Skip to: Content
Skip to: Site Navigation
Skip to: Search


Diggin' It

A classical Chinese garden

A Chinese garden that's right at home in the US

By / September 30, 2008

Photos by Judy Lowe/The Christian Science Monitor

Enlarge

Everyone who visits Portland, Ore., knows about its outstanding Japanese Garden -- one of the best in the United States. But fewer visitors have heard of the city's Classical Chinese Garden -- and that's a shame.

Skip to next paragraph

Recent posts

The Chinese Garden isn't nearly as large as the Japanese one, which makes it more of an intimate experience -- and definitely worth a trip. I was impressed.

I'm not expert enough to explain the true differences between traditional Japanese and Chinese gardens, but generally I tend to think of Japanese gardens as minimalist and understated but teeming in symbolism.

There's abundant symbolism in this Chinese garden -- which was designed as a miniaturization of nature -- but, as you'll see from the photos, the structures are much more ornate and elaborate than usually found in (what I, at least, think of as) a typical Japanese garden.

According to the docents, a classical Chinese garden contains five elements -- architecture, plants, stone, water, and poetry. Don't you love the idea of including poetry in the garden?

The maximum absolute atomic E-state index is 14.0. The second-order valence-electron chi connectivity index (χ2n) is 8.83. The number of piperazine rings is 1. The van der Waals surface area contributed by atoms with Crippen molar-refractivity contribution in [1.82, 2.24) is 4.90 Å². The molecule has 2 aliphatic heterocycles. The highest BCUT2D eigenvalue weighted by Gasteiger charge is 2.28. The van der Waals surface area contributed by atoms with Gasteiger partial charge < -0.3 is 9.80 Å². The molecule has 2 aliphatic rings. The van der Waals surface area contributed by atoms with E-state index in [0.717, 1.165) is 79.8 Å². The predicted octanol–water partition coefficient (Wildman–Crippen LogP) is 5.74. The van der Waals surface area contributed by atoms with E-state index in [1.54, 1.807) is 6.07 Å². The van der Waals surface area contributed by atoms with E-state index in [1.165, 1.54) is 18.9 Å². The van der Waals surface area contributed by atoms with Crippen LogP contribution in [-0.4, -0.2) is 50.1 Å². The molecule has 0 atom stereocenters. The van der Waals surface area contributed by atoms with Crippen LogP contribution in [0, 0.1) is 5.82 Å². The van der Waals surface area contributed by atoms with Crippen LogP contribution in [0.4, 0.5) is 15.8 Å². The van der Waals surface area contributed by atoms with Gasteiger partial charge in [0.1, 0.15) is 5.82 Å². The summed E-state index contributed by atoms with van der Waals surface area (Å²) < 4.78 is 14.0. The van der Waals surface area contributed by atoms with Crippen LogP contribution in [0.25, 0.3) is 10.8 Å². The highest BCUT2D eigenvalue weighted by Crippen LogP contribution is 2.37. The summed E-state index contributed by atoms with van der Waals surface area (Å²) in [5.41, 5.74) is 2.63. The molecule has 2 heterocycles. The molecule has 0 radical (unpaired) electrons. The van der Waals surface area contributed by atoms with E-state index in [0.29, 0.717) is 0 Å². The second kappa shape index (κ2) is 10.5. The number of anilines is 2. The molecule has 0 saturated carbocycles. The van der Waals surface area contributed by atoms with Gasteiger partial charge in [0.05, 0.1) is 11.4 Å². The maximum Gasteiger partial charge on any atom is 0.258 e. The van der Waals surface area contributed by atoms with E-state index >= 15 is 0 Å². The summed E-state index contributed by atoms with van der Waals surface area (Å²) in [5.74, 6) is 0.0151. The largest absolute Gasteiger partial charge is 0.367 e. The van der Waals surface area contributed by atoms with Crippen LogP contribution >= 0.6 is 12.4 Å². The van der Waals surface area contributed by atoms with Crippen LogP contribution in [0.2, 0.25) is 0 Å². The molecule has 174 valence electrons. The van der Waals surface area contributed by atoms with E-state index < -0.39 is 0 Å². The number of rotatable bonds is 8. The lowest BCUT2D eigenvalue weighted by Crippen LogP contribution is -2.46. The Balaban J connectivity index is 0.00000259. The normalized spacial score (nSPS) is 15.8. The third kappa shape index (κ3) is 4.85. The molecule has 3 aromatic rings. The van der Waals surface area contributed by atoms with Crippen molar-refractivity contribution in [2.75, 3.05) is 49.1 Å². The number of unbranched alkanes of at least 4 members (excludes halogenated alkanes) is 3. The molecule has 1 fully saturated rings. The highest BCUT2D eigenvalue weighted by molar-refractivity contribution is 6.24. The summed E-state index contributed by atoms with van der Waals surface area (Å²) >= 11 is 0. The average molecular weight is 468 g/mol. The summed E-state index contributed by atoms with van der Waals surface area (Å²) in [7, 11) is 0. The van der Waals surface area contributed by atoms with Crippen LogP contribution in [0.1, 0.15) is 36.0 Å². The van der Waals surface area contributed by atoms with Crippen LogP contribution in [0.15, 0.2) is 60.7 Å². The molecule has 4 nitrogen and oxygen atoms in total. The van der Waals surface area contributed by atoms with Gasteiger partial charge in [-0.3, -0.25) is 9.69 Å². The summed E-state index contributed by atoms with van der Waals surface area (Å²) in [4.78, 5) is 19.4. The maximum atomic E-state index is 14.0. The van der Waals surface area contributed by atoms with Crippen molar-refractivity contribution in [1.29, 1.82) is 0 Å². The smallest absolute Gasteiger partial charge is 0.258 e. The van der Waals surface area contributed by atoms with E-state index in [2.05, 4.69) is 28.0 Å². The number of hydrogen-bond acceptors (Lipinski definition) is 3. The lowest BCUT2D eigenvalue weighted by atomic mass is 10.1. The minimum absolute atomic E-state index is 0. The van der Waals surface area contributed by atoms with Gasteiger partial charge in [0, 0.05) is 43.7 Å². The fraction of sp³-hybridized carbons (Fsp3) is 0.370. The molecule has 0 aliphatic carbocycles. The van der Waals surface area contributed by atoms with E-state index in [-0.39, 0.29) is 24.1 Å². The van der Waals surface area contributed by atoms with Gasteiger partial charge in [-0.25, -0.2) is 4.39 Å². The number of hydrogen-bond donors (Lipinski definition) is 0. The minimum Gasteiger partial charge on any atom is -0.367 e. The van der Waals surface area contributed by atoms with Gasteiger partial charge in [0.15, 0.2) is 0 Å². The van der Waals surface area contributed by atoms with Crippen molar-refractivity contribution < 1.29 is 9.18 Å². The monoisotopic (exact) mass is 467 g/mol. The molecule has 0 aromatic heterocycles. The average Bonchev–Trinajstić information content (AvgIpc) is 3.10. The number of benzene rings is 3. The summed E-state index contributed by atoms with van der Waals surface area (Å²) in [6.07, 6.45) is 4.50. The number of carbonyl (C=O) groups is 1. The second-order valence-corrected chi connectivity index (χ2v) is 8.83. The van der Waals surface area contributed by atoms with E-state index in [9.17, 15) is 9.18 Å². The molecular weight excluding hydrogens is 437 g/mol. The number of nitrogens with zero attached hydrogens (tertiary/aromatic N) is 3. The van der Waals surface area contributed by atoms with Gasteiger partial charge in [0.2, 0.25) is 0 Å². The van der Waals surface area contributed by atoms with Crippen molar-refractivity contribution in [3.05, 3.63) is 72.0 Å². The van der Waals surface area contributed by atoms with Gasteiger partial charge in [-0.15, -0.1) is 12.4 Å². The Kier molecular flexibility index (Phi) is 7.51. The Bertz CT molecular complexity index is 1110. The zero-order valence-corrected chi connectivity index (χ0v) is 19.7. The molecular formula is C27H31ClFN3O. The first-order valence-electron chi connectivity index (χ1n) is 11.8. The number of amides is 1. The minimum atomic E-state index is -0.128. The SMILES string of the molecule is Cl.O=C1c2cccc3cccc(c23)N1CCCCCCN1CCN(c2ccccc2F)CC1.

The garden -- a collaboration between Portland and its sister city, Suzhou, China (near Shanghai), which was founded in 514 BC -- opened in 2000.  It's mostly in the style of a Ming Dynasty garden (AD 1368-1644), with care taken to match the plants with Portland's climate.

I was interested to learn that although the materials for the walls, buildings, and walkways came from China and were constructed by artisans from Suzhou, the plants were all obtained in the US. (Still, 90 percent of the plants are indigenous to China.)

At the entrance to the garden -- known in Chinese as Lan Su Yuan -- plant lovers will want to pick up the list of what will be blooming in the garden during that month and where they're located in the garden.

There were 40 plants on the September list when I visited, an amazing number, I thought, for a garden this size.

As I wandered from one well-defined area to another --  the Celestial Hall of Permeating Fragrance, the Knowing the Fish Pavilion, the Tower of Cosmic Reflections -- I came to understand part of the mission of the garden: "to cultivate an oasis of tranquil beauty and harmony."

It was so peaceful, I didn't want to leave. So I highly recommend a visit.

Although I've posted more photos than usual (and here are some more), why not take a virtual tour and see for yourself?

Read Comments

View reader comments | Comment on this story